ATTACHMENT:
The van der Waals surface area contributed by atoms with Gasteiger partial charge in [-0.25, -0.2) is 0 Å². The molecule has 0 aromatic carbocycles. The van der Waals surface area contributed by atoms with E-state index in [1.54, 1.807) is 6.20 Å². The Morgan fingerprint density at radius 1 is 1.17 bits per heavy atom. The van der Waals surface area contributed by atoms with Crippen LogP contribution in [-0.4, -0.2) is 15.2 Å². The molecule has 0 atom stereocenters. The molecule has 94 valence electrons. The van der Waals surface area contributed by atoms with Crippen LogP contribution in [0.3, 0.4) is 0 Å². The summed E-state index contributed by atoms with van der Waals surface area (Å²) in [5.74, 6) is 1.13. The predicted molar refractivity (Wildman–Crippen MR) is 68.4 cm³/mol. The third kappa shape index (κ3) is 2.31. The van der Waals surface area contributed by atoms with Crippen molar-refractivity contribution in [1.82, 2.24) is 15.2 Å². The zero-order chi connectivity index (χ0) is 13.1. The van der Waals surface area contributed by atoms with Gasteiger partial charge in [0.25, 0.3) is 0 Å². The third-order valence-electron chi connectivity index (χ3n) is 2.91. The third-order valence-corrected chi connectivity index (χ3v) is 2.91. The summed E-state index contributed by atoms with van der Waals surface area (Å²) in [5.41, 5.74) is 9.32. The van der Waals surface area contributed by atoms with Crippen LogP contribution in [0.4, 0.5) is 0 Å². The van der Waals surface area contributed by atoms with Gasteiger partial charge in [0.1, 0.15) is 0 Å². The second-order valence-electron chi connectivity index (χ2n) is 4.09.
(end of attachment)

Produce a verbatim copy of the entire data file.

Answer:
The van der Waals surface area contributed by atoms with Gasteiger partial charge in [-0.25, -0.2) is 0 Å². The molecule has 0 aromatic carbocycles. The van der Waals surface area contributed by atoms with E-state index in [1.54, 1.807) is 6.20 Å². The Morgan fingerprint density at radius 1 is 1.17 bits per heavy atom. The van der Waals surface area contributed by atoms with Crippen LogP contribution in [-0.4, -0.2) is 15.2 Å². The molecule has 0 atom stereocenters. The molecule has 94 valence electrons. The van der Waals surface area contributed by atoms with Crippen LogP contribution in [0.3, 0.4) is 0 Å². The summed E-state index contributed by atoms with van der Waals surface area (Å²) in [5.74, 6) is 1.13. The predicted molar refractivity (Wildman–Crippen MR) is 68.4 cm³/mol. The third kappa shape index (κ3) is 2.31. The van der Waals surface area contributed by atoms with Crippen molar-refractivity contribution in [1.82, 2.24) is 15.2 Å². The zero-order chi connectivity index (χ0) is 13.1. The van der Waals surface area contributed by atoms with Gasteiger partial charge in [0.25, 0.3) is 0 Å². The third-order valence-electron chi connectivity index (χ3n) is 2.91. The third-order valence-corrected chi connectivity index (χ3v) is 2.91. The summed E-state index contributed by atoms with van der Waals surface area (Å²) in [5.41, 5.74) is 9.32. The van der Waals surface area contributed by atoms with Crippen LogP contribution in [0.4, 0.5) is 0 Å². The van der Waals surface area contributed by atoms with Gasteiger partial charge in [0.1, 0.15) is 0 Å². The second-order valence-electron chi connectivity index (χ2n) is 4.09.